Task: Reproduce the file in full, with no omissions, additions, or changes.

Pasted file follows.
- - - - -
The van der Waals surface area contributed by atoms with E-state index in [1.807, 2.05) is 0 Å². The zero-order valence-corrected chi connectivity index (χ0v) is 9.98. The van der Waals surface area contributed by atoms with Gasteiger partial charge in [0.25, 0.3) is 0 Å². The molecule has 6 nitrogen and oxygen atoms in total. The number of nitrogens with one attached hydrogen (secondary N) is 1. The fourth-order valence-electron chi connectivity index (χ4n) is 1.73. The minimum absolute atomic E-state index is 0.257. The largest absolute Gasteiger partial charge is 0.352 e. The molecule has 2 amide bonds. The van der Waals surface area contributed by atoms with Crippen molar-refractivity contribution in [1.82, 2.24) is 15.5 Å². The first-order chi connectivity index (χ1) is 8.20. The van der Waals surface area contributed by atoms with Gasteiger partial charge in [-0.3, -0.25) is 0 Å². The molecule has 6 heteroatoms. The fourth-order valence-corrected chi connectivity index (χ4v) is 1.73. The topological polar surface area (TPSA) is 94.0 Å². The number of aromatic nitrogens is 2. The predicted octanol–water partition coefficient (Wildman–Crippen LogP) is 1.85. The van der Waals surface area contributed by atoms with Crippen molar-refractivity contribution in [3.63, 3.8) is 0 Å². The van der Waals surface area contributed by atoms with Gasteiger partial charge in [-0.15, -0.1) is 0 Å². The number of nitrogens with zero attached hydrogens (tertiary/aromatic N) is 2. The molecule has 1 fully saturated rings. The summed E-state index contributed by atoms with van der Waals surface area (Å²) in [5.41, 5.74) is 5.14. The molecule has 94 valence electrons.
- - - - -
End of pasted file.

The van der Waals surface area contributed by atoms with E-state index in [1.807, 2.05) is 0 Å². The zero-order valence-corrected chi connectivity index (χ0v) is 9.98. The van der Waals surface area contributed by atoms with Gasteiger partial charge in [0.25, 0.3) is 0 Å². The molecule has 6 nitrogen and oxygen atoms in total. The number of nitrogens with one attached hydrogen (secondary N) is 1. The fourth-order valence-electron chi connectivity index (χ4n) is 1.73. The minimum absolute atomic E-state index is 0.257. The largest absolute Gasteiger partial charge is 0.352 e. The molecule has 2 amide bonds. The van der Waals surface area contributed by atoms with Crippen molar-refractivity contribution in [1.82, 2.24) is 15.5 Å². The first-order chi connectivity index (χ1) is 8.20. The van der Waals surface area contributed by atoms with Gasteiger partial charge in [-0.3, -0.25) is 0 Å². The molecule has 6 heteroatoms. The fourth-order valence-corrected chi connectivity index (χ4v) is 1.73. The topological polar surface area (TPSA) is 94.0 Å². The number of aromatic nitrogens is 2. The predicted octanol–water partition coefficient (Wildman–Crippen LogP) is 1.85. The van der Waals surface area contributed by atoms with Crippen molar-refractivity contribution in [3.63, 3.8) is 0 Å². The van der Waals surface area contributed by atoms with Gasteiger partial charge in [-0.15, -0.1) is 0 Å². The number of nitrogens with zero attached hydrogens (tertiary/aromatic N) is 2. The molecule has 1 fully saturated rings. The summed E-state index contributed by atoms with van der Waals surface area (Å²) in [5.41, 5.74) is 5.14. The molecule has 94 valence electrons.